Coefficient
Standard

Error

Intercept

-2.659

.05

-2.644

.044

-2.870

.076

Current

value


.0167

.01

.0003

.005

.053

.016

direction of

Change

.353

.132

.208

.097

.289

.140

magnitude

of Change

-.111

.034

-.029

.014

-.118

.047

variance of

Change

.032

.019

.0018

.005

.006

.039

Direction

Magnitude


-.070


.033


.006


.016


.075


.043

Likelihood

ratio 2

15.9

p = .007

5.9

p = .320

23.1

p = .0003
Number of Cases

10,700

10,700

10,700

What does this really mean about the probability of being at war? Log-odds ratios are not especially easy to write about in substantive terms, so we prefer to interpret our results in terms of probabilities. Thus, a somewhat more intuitive way of looking at these results is to calculate the probabilities for the dependent variable as a function of some scenario involving the independent variables. We look at the process of democratization and examine scenarios in which there is a transition of the authority characteristics over a ten year period. We look at both democratization, as well as "reversal" in which a democratic state becomes less democratic and/or more authoritarian. We show these results graphically. Figure 1. Estimates of the Declining Risk of War Attendant to Democratization

Figure 1 teases out the estimates of the probability of war involvement for various combinations of the independent variable in cases of democratization. This yields the marginal changes in probabilities for changes in the underlying process. A smooth transition has unit variance while a rocky transition is given a variance score of three. As this figure shows in the left column of graphics, democratization, whether toward mild or strong democratic degrees of government, is accompanied by reduction, not increase, in the risk of war. On the other side of the figure in the right column, reversals and retrenchments are shown to be accompanied by increased risks of war involvement. However, these are increases are much more modest than the benefits of further democratization. It must be remembered Figure 1 only deals with the case of societies that have some degree (i.e., at least a democracy score of 1) of democratization. On the whole, these results provide strong evidence of monadic effect of the process of democratization: it reduces the probability that a country will be involved in a war.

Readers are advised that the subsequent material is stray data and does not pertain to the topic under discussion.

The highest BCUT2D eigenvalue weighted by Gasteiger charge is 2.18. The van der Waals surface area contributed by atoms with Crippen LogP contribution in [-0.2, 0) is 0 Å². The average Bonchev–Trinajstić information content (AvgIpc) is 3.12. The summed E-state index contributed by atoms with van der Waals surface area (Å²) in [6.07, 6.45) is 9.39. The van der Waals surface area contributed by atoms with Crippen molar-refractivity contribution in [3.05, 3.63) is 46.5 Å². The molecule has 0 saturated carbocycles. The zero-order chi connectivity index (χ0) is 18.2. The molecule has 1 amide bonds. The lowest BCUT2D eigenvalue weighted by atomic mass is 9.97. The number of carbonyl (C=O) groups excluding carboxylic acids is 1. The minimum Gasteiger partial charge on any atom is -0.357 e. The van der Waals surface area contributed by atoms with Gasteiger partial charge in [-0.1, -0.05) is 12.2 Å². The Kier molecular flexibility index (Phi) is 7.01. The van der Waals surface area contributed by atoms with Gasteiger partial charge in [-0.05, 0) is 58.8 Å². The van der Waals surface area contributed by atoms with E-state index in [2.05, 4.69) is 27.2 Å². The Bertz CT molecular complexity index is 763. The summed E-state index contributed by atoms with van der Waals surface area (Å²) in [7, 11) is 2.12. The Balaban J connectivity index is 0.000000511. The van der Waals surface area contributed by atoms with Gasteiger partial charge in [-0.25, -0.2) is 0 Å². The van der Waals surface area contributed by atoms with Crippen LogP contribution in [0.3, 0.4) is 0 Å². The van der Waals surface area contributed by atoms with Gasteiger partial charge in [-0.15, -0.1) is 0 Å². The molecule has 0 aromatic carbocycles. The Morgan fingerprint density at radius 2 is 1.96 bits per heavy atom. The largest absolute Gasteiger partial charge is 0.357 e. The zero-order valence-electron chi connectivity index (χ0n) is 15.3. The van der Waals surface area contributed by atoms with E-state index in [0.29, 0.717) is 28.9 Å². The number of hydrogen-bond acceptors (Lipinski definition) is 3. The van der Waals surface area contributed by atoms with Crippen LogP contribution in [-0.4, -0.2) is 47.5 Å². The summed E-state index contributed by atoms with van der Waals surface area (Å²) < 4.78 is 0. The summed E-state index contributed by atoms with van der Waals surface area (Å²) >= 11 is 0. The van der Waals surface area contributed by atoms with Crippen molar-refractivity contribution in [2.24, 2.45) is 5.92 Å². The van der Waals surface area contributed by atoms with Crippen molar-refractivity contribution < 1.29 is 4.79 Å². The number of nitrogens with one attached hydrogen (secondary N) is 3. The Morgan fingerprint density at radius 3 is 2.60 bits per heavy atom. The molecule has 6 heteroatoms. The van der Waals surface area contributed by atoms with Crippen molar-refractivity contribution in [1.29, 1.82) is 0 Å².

Figure 2 shows the decreasing probability associated with moving from a prototypic autocracy to a prototypic democracy within a ten year period. Although probability of war involvement does not decrease linearly, it does decrease monotonically so that over the entire range of democracy minus autocracy values, there is about a fifty percent reduction. Thus, during the democratic transition, at every point along the way, as well as at the end points, there is an attendant reduction in the probability of a polity being at war.Figure 2. The Probability of War as Polities Democratize

It has been argued that institutional constraints are theoretically important in translating the effect of democracy into foreign policy (Bueno de Mesquita, Siverson, and Woller 1992; Siverson 1995). If we break the idea of democracy into its major component parts, it has been shown that the degree of executive constraints dominate the democracy and autocracy scales (Gleditsch and Ward, 1996). Accordingly, we demonstrate that moving toward stronger executive constraints also yields a visible reduction in the risk of war. Figure 3 illustrates that if a polity moves from having no constraints on the executive decision maker (i.e., a value of 1.0 on the x-axis in the above graphic) to a position of parity or subordination with the legislature (a value of 7.0), the probability of being involved in an interstate war is reduced from about 9% to about 3%. This sheds light on what exactly it is about democratization that may reduce the probability of war: shared power with popularly elected officials. To the extent that changes toward democracy bring with them constraints on the executive branch of government, the attendant reduction in the risk of war appears quite robust.
Figure 3. The Probability of War as Executive Constraints are Established


CONCLUSION


Our results show that the process of democratization is accompanied by a decrease in the probability of being involved in a war, either as a target or initiator. These results were obtained with a more up-to-date (and corrected) data set than has been used in earlier studies of this question. They also focused more clearly on the process of transition. In comparison to earlier studies that looked only at the magnitude of change in authority characteristics, we looked at the direction and the smoothness of the transition process.